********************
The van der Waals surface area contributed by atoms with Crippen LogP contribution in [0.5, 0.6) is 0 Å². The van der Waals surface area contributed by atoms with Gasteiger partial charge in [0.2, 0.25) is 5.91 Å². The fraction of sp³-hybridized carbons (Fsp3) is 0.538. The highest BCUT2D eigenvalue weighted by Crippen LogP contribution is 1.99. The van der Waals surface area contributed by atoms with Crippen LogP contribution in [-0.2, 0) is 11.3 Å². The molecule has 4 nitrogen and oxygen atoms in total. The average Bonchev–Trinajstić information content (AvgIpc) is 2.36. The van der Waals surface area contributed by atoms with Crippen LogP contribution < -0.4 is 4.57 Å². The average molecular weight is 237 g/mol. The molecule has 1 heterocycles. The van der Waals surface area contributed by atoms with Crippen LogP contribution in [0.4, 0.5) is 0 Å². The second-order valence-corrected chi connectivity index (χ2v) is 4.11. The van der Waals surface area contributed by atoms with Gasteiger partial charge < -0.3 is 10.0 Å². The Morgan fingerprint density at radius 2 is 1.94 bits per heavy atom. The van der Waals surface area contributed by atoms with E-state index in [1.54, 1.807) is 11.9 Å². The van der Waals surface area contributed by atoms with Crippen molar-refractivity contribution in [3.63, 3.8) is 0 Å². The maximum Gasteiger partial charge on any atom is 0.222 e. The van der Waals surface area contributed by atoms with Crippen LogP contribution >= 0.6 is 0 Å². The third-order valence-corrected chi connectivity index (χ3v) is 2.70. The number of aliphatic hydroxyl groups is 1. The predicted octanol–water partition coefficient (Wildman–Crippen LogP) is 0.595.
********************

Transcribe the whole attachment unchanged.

The van der Waals surface area contributed by atoms with Crippen LogP contribution in [0.5, 0.6) is 0 Å². The van der Waals surface area contributed by atoms with Gasteiger partial charge in [0.2, 0.25) is 5.91 Å². The fraction of sp³-hybridized carbons (Fsp3) is 0.538. The highest BCUT2D eigenvalue weighted by Crippen LogP contribution is 1.99. The van der Waals surface area contributed by atoms with Crippen LogP contribution in [-0.2, 0) is 11.3 Å². The molecule has 4 nitrogen and oxygen atoms in total. The average Bonchev–Trinajstić information content (AvgIpc) is 2.36. The van der Waals surface area contributed by atoms with Crippen LogP contribution < -0.4 is 4.57 Å². The average molecular weight is 237 g/mol. The molecule has 1 heterocycles. The van der Waals surface area contributed by atoms with Crippen LogP contribution in [0.4, 0.5) is 0 Å². The second-order valence-corrected chi connectivity index (χ2v) is 4.11. The van der Waals surface area contributed by atoms with Gasteiger partial charge < -0.3 is 10.0 Å². The Morgan fingerprint density at radius 2 is 1.94 bits per heavy atom. The van der Waals surface area contributed by atoms with E-state index in [1.54, 1.807) is 11.9 Å². The van der Waals surface area contributed by atoms with Crippen molar-refractivity contribution in [3.63, 3.8) is 0 Å². The maximum Gasteiger partial charge on any atom is 0.222 e. The van der Waals surface area contributed by atoms with Crippen LogP contribution >= 0.6 is 0 Å². The third-order valence-corrected chi connectivity index (χ3v) is 2.70. The number of aliphatic hydroxyl groups is 1. The predicted octanol–water partition coefficient (Wildman–Crippen LogP) is 0.595.